Hutcheson, Francis(hŭch`əsən), 1694–1746, British philosopher, b. Co. Down, Ireland. He was a professor at the Univ. of Glasgow from 1729 until his death. His reputation rests on four essays published anonymously while he was living in Dublin, prior to his college teaching. Two of them were included in An Inquiry into the Original of Our Ideas of Beauty and Virtue (1725) and two in An Essay on the Nature and Conduct of the Passions and Affections, with Illustrations on the Moral Sense (1728). Although one of the first to write on the subject of aesthetics, he was primarily known in the field of ethics. According to Hutcheson, man has many senses, the most important of which is the moral sense. This "benevolent theory of morals," in which man has a desire to do good, was a development of Shaftesbury's natural affection to benevolent action and was in opposition to Hobbes's theories. The criterion of moral action was the "greatest happiness for the greatest numbers," an anticipation of the utilitarian philosophers in word as well as spirit.
See his System of Moral Philosophy (with memoir by Rev. W. Leechman, 1755). See studies by W. L. Taylor (1965), P. Kivy (1976), and V. Hope (1989).
Born Aug. 8, 1694, in Drumalig, County Down, Ireland; died in 1746 in Glasgow. Scottish philosopher.
Hutcheson became a professor of moral philosophy in Glasgow in 1729. He systematized and developed the ideas of Shaftsbury and influenced Hume and Adam Smith. According to Hutcheson, underlying beauty, morality, and religion there are particular and mutually independent “internal senses”—aesthetic, moral, and religious. Thus, the moral sense is the instinctive emotional approval or disapproval of behavior. Differentiating “affections” as prolonged and clear attractions and “passions” as unstable and blind, Hutcheson understood virtue as an affection toward universal welfare—“the greatest happiness of the greatest number.” Philanthropy and consciousness of duty are not utilitarian, according to Hutcheson: rather, they are similar to a natural drive. Inasmuch as moral feeling also exists among nonbelievers, ethics for Hutcheson do not depend on religion. The teachings of Hutcheson were directed against Hobbes and Mandeville and in opposition to eudaemonism and rationalism.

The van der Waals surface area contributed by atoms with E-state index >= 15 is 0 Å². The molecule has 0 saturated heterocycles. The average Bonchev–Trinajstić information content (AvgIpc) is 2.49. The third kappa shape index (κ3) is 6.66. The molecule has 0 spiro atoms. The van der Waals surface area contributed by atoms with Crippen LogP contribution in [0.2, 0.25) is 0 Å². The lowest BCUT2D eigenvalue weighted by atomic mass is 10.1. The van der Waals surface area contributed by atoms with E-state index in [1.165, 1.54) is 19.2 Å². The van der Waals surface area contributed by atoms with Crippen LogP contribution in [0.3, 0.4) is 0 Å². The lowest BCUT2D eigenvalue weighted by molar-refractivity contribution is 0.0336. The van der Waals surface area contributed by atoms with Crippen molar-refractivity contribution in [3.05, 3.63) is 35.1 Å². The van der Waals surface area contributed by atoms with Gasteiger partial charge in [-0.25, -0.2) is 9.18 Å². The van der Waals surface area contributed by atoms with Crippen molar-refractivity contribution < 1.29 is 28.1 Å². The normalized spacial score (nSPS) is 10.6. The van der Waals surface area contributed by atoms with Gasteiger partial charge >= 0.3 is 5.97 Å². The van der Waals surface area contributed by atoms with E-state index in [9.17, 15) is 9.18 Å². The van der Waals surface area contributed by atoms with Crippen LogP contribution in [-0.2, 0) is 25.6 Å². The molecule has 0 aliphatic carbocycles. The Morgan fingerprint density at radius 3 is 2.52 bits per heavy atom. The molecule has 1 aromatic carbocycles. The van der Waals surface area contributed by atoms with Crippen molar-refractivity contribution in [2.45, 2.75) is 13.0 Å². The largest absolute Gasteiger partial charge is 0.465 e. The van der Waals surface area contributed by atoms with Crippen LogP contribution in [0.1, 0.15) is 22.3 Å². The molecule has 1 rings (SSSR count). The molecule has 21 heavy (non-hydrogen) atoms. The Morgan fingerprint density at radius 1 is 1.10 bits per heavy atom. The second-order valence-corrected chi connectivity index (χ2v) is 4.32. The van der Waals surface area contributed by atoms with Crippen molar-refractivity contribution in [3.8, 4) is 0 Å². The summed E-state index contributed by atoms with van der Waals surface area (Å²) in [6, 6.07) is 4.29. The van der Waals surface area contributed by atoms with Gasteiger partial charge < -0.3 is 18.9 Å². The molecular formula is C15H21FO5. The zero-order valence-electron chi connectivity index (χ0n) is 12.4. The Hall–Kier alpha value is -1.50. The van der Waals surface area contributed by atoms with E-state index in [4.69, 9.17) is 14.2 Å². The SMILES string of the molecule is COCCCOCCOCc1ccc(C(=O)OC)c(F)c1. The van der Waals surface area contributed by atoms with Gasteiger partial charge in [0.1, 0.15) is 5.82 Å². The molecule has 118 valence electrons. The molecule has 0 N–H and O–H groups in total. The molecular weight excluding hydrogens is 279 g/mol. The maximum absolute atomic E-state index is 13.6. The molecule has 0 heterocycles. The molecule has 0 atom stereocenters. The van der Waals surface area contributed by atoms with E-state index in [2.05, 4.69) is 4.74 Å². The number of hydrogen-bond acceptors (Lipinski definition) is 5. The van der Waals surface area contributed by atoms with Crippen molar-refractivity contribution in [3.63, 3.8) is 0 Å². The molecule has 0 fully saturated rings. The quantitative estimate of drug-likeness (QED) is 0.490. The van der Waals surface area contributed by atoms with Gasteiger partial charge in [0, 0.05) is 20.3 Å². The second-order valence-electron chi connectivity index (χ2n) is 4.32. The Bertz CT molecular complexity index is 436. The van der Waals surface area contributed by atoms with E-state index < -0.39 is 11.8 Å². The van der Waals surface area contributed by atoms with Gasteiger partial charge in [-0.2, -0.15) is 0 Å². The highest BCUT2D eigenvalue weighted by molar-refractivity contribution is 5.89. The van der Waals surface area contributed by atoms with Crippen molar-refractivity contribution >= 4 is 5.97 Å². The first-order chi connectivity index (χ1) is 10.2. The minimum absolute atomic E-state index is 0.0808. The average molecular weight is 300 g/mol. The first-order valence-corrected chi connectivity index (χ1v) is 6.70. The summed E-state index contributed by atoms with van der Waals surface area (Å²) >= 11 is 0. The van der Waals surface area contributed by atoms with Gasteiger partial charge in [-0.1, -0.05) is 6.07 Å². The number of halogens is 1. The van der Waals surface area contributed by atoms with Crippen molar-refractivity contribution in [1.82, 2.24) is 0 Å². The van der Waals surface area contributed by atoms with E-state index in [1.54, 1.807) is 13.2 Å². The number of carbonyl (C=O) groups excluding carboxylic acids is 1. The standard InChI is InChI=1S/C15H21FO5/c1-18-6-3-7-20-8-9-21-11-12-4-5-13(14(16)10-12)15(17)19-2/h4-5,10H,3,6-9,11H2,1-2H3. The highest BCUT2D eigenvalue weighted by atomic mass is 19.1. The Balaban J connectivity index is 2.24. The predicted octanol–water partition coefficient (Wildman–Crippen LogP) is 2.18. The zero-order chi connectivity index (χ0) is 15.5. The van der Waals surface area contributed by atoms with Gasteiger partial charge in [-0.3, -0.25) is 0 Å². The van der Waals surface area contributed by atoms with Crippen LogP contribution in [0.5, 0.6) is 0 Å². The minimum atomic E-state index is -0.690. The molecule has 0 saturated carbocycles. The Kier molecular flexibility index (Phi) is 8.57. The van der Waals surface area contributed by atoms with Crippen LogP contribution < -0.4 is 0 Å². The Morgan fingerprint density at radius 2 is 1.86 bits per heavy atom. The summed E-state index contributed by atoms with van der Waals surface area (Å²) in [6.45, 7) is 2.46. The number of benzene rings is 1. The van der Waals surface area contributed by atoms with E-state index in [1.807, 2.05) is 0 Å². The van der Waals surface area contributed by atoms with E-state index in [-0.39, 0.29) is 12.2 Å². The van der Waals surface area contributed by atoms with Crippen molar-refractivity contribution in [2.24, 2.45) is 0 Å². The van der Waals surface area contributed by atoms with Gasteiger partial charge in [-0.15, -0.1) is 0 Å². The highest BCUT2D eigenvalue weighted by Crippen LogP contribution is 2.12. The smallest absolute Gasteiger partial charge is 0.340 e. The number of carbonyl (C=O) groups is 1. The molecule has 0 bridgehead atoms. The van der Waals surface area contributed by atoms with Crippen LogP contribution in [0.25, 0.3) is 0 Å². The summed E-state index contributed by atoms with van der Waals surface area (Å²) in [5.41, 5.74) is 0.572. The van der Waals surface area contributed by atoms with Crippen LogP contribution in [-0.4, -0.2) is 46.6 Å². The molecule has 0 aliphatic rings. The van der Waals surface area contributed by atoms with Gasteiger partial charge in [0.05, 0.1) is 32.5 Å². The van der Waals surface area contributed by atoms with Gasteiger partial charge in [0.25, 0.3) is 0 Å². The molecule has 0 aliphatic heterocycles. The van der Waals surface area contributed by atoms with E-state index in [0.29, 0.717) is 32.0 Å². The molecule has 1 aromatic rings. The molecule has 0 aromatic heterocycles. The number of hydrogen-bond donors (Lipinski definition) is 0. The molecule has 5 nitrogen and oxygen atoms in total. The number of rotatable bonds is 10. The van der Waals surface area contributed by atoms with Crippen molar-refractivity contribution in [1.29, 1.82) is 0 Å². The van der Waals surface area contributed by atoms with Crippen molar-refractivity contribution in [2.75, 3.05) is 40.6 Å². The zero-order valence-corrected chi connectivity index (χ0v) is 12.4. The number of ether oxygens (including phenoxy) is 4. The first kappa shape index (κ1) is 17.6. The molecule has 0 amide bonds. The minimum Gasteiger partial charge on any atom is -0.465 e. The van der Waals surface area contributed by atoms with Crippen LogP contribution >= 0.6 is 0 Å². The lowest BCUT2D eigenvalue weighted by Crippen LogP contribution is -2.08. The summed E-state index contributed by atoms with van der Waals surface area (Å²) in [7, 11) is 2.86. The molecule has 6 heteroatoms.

Hutcheson’s aesthetics are in accord with the teachings of Kant with respect to the disinterestedness of aesthetic enjoyment; but in contradistinction to Kant, Hutcheson affirms the emotional origin of the beautiful. The basic principles of the beautiful are, for Hutcheson, harmony, proportion, and unity in diversity.
WORKSWorks, vols. 1–6. Glasgow, 1769–74.
In Russian translation:
In F. Hutcheson, D. Hume, and A. Smith, Estetika. Moscow, 1973. Pages 43–269.
REFERENCES“Angliiskie deisty XVII i XVIII stoletii.” Zap. imp. Novorossiiskogo un-ta, 1868, vol. 3, issue 1.
Meerovskii, B. V. “Estetika Frensisa Khatchesona.” In F. Hutcheson, D. Hume, and A. Smith, Estetika. Moscow, 1973. Pages 7–41.
Vigone, L. L’etica del senso morale in F. Hutcheson. Milan, 1954.
Blackstone, W. T. Francis Hutcheson and Contemporary Ethical Theory. Athens, Ga., 1965.
Ossowska. M. Myśl moralna oświecenia angielskiego. Warsaw, 1966.
Scott, W. R. Francis Hutcheson: His Life, Teaching and Position in the History of Philosophy. New York, 1966.
B. E. BYKHOVSKII